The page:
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Job market heads for talent deficit

A shortfall of 10 million workers has been predicted in the US alone by 2010, reports Prerna K Mishra.

india Updated: Mar 13, 2006 11:27 IST
Prerna K. Mishra
Prerna K. Mishra

The world is headed for a skill-set divide. With the dual reality of talent scarcity and unemployment, the talent market will be driven by two deciding factors.

Firstly, the global talent sourcing strategy will come under threat as emerging economies attain critical mass and their demand for skills to takes off locally.

Secondly, technological advances and productivity gains will make many low-skill jobs redundant. Nations, employers, and labour representatives will have to miss no opportunity to re-skill this redundant workforce.

A major part of the world will face talent crunch due to aging population, declining birth rates, economic migration and globalisation. The Bureau of Labour Statistics projects a shortfall of 10 million workers in the US by 2010 alone.

Also, in the next 50 years, low fertility rates and rising life expectancy in OECD countries will roughly double old-age dependency. While shortages grow in some parts, there will be an upswing in unemployment in others. Automation and increasing application of computer technology will eliminate many jobs across the world, according to staffing services company Manpower’s white paper.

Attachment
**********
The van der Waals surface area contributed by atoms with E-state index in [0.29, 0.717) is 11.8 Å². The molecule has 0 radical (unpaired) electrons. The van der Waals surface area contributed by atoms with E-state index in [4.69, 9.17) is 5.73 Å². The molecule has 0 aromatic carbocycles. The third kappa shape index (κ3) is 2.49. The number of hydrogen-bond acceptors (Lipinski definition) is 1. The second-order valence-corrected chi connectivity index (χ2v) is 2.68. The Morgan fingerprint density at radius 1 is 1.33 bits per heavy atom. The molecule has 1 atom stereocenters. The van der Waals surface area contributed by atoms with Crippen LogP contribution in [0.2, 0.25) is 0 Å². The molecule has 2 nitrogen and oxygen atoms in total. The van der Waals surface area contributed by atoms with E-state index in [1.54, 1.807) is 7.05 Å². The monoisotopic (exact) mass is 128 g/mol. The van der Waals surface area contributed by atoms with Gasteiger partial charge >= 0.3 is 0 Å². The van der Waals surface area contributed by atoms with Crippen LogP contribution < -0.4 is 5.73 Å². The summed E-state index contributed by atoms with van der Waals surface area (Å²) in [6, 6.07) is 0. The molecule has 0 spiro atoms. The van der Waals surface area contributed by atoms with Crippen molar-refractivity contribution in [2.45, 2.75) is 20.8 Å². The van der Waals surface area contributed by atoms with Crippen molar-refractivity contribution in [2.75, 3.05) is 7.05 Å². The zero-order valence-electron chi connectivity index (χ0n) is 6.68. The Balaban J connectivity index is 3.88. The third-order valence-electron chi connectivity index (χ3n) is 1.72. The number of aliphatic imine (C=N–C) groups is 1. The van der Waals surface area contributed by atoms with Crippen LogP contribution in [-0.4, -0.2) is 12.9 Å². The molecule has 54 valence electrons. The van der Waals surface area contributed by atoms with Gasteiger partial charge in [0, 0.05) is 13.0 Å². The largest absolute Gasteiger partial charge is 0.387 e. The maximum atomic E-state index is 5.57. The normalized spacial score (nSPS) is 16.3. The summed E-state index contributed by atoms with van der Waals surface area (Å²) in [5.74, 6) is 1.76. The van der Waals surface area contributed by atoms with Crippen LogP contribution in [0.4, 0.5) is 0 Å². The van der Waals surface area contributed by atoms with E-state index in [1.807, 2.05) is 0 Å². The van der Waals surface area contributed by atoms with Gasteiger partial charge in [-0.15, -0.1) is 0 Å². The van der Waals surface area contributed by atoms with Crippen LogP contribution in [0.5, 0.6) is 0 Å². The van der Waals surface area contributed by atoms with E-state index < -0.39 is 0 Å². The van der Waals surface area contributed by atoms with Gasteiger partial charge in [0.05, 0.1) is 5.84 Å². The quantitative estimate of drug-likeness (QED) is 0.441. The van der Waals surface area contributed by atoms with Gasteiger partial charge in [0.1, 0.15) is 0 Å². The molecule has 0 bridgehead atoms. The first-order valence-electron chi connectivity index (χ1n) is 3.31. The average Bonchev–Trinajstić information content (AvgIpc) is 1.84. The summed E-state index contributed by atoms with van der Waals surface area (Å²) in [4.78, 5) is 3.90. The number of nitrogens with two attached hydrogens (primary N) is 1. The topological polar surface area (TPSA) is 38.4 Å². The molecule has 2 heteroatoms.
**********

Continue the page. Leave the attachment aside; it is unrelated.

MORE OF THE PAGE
This paradox will also extend to the global talent sourcing strategy being pursued by MNCs. Companies have achieved 70 per cent reduction in costs by implementing such strategy so far but this model will also come up for review as the global supply-demand dynamics change. There will be countries favouring mobility, opening up their borders both for migration as well as reception of workforce. Countries like Spain, Italy, and Greece have already begun to facilitate labour market access for skilled immigrant workers. This approach will only become more widespread in the talent pool future.

However, there will also be areas of demographic immobility, causing shortage within countries. For instance, in China, while some individuals are leaving the country to attend universities abroad, other university graduates appear reluctant to leave provincial cities and are unavailable for work in internationally connected cities.

Companies will no longer have the luxury of laying off 5,000 employees with obsolete skills one day and hire another 5,000 the next day. According to Manpower, there may be a good cause to be made for unions working closely with employer in planning for the training of their members.

First Published: Mar 13, 2006 01:06 IST